: views from the Hill

Wednesday, February 23, 2005

Top court to review assisted suicide / Oregon lets doctors provide death drugs

A Chron article by Bob Egelko today titled, Top court to review assisted suicide, wraps up the latest news on assisted suicide.

The Supreme Court has agreed to hear the Bush administration's challenge to Oregon's voter-approved Death With Dignity law that allows doctors to prescribe fatal doses of drugs for terminally ill patients who can then self-administer a lethal dose.

Attorney General Ashcroft (and now AG Gonzales, one assumes) would have it that the Oregon law violates the Controlled Substance Act. Ashcroft insists that federal drug law prohibits doctors from prescribing fatal doses of federally-regulated drugs -- barbituates, in this case. Doctors so doing, said Ashcroft, will lose their federal drug prescription licenses in addition to facing criminal charges. Is this truly what the Controlled Substance Act was intended to control?

The Ninth Circuit Court of Appeals, bless their liberal hearts, said that Ashcroft was outta line and interfering with state law sanctioned by the Supreme Court decision in 1997 which left the law-making on assisted suicide up to the individual states.

The SCOTUS will hear arguments when the next term starts in October -- which may be with or without Chief Justice Rehnquist, with or without his replacement. What difference will Rehnquist's presence or absence make to the ruling expected mid-2006? Whatever the ruling, it will affect whatever laws California may enact in the mean time.

Arguments counter to the Oregon law run along religious grounds and right-to-life issues and raise concerns about possible suicide pressures brought to bear on the disabled. Arguments also run along slippery slopes and if now this, what next?

Does Oregon just allow prescribing death-inducing doses of drugs willy-nilly? No. The patient must be mentally competent. Two doctors must say that the patient is terminally ill, with death forecast within six months. The request must be renewed within 15 days.

In the past seven years, 171 Oregonians have taken advantage -- two a month on average. How is Death With Dignity that much different from existing laws that allow a patient to refuse treatment, request that no artificial means be used to extend life, or insist on a Do Not Resuscitate order?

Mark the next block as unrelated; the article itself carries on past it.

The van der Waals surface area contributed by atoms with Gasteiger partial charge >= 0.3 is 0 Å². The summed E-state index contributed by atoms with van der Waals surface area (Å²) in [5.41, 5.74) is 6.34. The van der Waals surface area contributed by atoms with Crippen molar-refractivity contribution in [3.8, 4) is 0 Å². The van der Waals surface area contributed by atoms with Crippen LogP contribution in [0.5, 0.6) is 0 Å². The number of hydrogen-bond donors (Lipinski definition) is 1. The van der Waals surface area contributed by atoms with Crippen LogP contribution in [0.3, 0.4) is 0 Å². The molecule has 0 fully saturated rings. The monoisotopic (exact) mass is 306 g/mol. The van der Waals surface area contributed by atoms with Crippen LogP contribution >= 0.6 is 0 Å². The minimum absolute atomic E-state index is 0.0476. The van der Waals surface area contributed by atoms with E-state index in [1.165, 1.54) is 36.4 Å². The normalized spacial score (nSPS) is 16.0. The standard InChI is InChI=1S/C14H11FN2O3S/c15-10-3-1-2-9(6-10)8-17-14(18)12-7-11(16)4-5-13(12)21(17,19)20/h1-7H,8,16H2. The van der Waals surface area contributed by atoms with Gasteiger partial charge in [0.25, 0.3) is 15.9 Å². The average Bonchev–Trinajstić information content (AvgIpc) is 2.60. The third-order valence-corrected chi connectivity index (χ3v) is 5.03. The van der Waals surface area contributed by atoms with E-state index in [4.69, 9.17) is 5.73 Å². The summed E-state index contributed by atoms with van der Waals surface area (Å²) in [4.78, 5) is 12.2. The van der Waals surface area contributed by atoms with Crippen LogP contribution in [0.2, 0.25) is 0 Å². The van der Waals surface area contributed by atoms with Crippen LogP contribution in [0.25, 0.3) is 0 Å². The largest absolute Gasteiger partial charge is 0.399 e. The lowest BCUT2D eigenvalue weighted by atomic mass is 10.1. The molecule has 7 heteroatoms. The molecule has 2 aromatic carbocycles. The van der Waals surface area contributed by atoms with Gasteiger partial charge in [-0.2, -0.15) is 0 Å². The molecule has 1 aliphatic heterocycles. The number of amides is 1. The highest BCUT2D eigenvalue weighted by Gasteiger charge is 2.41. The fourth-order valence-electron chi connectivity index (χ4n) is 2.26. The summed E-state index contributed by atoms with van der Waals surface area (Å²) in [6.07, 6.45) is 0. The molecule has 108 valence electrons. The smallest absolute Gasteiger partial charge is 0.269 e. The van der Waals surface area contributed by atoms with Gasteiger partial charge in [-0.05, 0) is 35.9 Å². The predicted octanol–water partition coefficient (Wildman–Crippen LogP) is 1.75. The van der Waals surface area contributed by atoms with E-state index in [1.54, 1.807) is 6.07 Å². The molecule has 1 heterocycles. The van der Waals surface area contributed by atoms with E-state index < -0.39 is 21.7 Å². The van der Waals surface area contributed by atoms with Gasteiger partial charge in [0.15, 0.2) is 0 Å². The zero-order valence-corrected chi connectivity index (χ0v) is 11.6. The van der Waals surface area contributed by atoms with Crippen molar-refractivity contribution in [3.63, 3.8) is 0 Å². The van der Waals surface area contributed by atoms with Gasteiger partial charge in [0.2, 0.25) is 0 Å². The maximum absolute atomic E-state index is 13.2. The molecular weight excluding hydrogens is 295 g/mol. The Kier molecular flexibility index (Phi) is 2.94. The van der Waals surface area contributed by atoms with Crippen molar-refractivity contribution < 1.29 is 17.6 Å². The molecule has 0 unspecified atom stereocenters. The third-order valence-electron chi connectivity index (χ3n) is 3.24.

Hunter S. Thompson just died of what is alleged to be a self-inflicted gunshot wound. Speculation is high as to why, but no one is saying that he had only six months to live. Some say he was in pain and declining health and dreaded living out his life the way he was. Maybe so. Some say he had lost good friends like Warren Zevon and dreaded the direction the country was taking. Maybe so. Am I to decide that his decision to cut his life short was wrong and he could not make that decision, or having made it, not follow through? Who am I to decide that? If I'd been his wife or his daughter, I might -- maybe -- have had a say in the matter. Or not.

My oldest brother killed himself at twenty-nine in a depression-spawned black ooze. Another brother, diagnosed as terminally ill at age forty-eight, made the decision to keep fighting until the last minute. He almost made it to fifty-one. Did he keep fighting because he knew what suicide does to family and didn't want to put us through all that again? I don't think so. I think he was just the way he'd always been and had a robust scientific curiosity about the whole process of dying -- Death, The Final Adventure. ... except for him, maybe not. Case opted for cryonics and hoped there'd be more adventures further down the road.

Suicide. Suicide. Thirty years later, I am still affected by the unexpected sudden death of Skip. Would things have turned out differently if we'd known what he was going through thousands of miles away? Would we have been able to talk with him, get him into treatment that would have mitigated the black ooze and kept him with us? I come back again and again to the knowledge that one never knows, one never knows whether things could've turned out differently. If not this time, when?

But the Oregon law is not intended for black ooze and suicide. It's intended for people with a short time to live who would rather check out now.

I am glad we had time with Case above and beyond the six months or so he was originally quoted. I am glad he decided to stick around until the bitter end, but who am I to tell someone given a terminal prognosis that they can't die now and avoid the time dragging on and on until ... they die anyway?

Why can't the patient decide now that they'd rather not spend that time, thanks. Why aren't they allowed to make that decision?

Who are we to play God?

Update: Juan Thompson gave an interview to the Rocky Mountain News. The resulting article says, Few, if any, can conceive of Thompson's reasoning in committing suicide, according to his relatives. But it is a thought process with its own beautifully dark logic, they say.

"I've known for many, many years that this is how Hunter would go," Juan Thompson said. "There was just no question that when the time came he would choose to do it himself. The idea of Hunter lying in a hospital bed with tubes, gasping for breath, is so contrary to his whole life and purpose and drive.

"It was just a question of when. This was a big surprise and I didn't expect it to be now, but the means was exactly as we expected."

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